Jumpcode Genomics, a genome technology platform company focused on improving the understanding of human biology, together with the Translational Genomics Research Institute (TGen), part of City of Hope, announced the results of a new study demonstrating the potential of Jumpcode Genomics depletion technology for improving future large-scale infectious disease testing and pandemic response. The results were published in the journal Cell Reports Methods in an article titled, “A CRISPR-enhanced metagenomic NGS test to improve pandemic preparedness.”
“The massive loss of life due to COVID-19 exposed how underprepared governments and public health institutions are for large-scale pandemics. COVID-19 is likely not the last pandemic we will face and national and international pandemic preparedness plans are essential to ensure the health and well-being of people across the globe and prevent another tragedy of this scale,” says Jon Armstrong, lead author and vice president, research & development at Jumpcode Genomics. “These new findings demonstrate the potential for Jumpcode’s depletion technology to provide highly sensitive, pathogen-agnostic next-generation sequencing (NGS) deployable at ‘Day Zero’ to combat any future pathogen outbreak before it progresses to a pandemic.”
In the past, NGS has had limited use for pandemic preparedness strategy due to various factors, including time-consuming workflows, extensive infrastructure needs, and expensive sequencing instruments. However, this new research shows that a CRISPR-based depletion technology and NGS overcomes these limitations by specifically targeting and removing abundant host and microbial ribosomal RNA (rRNA) sequences.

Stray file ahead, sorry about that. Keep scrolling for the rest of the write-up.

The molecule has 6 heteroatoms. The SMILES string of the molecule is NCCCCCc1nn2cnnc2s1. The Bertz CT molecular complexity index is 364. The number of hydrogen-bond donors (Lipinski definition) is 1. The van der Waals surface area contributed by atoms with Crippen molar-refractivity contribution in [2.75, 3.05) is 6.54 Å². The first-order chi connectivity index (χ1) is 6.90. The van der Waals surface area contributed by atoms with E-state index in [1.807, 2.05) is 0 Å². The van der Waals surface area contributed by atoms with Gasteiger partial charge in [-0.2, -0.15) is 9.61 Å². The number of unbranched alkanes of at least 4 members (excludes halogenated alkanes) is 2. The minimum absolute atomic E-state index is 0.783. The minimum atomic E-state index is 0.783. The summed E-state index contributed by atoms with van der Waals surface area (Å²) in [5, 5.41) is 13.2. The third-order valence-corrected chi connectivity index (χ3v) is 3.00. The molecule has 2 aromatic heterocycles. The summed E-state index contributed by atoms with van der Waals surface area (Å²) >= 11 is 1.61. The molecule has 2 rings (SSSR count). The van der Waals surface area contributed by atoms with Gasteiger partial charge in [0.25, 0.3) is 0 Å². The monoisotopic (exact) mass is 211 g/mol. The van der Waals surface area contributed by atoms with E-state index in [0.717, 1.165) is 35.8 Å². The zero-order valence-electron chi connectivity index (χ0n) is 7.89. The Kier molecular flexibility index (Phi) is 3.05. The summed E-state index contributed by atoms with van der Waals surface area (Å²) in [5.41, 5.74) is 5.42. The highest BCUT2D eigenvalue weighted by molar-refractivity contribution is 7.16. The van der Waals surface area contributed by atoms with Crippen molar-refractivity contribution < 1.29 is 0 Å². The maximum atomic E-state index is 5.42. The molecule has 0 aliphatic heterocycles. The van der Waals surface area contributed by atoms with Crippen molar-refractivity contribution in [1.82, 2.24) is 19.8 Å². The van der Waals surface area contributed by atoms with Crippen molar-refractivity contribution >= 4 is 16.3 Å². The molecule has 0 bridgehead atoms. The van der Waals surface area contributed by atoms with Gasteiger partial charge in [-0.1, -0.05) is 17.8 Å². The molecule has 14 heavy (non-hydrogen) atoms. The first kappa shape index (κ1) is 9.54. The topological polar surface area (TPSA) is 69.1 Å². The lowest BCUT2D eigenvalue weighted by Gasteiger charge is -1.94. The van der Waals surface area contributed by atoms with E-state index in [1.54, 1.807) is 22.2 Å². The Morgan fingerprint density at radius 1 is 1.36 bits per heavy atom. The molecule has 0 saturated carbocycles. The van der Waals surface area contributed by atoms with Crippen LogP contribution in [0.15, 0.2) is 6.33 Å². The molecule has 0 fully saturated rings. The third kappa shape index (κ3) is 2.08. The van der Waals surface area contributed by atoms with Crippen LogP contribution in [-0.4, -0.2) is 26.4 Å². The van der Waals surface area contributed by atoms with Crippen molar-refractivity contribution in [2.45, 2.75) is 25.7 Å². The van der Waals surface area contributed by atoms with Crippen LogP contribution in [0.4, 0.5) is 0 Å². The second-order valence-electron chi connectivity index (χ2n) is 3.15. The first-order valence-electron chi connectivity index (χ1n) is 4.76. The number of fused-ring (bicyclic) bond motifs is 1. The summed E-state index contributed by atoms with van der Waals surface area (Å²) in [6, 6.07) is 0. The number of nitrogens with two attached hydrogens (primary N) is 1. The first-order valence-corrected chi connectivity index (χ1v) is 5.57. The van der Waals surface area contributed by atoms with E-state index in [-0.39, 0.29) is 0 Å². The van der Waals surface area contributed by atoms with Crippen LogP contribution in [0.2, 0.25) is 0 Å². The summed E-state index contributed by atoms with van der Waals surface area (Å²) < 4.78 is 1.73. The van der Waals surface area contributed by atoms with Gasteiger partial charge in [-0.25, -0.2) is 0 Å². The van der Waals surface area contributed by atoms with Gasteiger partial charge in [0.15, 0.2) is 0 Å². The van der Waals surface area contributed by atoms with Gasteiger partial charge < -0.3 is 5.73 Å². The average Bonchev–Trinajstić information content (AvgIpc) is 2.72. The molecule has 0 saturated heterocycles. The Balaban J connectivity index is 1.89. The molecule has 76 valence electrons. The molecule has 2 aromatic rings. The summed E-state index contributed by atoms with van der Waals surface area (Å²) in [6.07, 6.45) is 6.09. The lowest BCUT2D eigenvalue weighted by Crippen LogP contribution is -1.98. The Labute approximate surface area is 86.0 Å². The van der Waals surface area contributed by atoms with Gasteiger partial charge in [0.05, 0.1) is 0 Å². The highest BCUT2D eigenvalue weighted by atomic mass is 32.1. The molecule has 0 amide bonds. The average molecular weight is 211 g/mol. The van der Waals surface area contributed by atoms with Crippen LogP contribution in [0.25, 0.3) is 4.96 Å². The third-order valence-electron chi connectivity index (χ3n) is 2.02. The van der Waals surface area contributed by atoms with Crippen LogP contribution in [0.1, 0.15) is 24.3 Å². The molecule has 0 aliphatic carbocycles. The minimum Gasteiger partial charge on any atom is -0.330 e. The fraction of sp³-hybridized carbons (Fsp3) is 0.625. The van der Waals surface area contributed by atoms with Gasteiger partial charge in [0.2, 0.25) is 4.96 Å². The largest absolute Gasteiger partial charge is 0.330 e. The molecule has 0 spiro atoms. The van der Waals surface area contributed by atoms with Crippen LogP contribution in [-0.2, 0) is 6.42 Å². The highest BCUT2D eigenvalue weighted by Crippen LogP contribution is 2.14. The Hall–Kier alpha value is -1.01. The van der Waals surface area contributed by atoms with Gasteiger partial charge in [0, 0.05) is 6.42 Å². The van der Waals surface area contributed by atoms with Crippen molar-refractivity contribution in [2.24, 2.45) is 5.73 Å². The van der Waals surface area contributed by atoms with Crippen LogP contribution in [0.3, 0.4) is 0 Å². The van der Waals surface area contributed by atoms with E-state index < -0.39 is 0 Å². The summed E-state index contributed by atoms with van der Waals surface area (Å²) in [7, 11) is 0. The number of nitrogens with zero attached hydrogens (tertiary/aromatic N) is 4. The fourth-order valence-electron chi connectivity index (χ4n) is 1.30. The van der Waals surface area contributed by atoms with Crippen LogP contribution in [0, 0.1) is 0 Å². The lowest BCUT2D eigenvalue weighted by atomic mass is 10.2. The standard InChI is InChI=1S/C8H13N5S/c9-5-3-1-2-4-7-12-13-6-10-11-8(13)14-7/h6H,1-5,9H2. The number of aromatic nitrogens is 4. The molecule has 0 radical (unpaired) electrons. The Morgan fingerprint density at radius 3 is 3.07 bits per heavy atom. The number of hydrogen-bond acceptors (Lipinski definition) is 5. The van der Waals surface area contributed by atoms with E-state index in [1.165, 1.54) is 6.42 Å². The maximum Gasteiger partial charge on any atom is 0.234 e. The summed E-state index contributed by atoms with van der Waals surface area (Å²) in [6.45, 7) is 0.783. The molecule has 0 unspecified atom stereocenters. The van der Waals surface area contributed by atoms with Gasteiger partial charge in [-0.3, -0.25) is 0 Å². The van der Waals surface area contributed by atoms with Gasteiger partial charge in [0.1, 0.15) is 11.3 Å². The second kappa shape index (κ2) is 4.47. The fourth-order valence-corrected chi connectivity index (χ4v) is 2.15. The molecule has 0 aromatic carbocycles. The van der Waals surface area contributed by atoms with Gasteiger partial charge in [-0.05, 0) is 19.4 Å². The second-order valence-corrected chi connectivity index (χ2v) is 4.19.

Additionally, the data show that the CRISPR-NGS strategy enables variant strain typing, detection of co-infecting pathogens, identification of antimicrobial resistance genes, and reporting of human host responses to infection. Furthermore, using contrived samples containing viral nucleic acid, the researchers found that the CRISPR-NGS approach can successfully detect other pathogens, such as Zika virus.
“The flexibility of the proposed test is indeed one of its virtues,” says Nicholas Schork, deputy director of Quantitative Science and distinguished professor at TGen and senior author on the paper. “Understand that currently one might have to be evaluated with multiple logistically challenging and time-consuming tests to determine what they have been infected with, whether they might need immediate medical attention, and what their prognosis might be, and the proposed test has the potential to help put aspects of these much needed insights together in a single test.”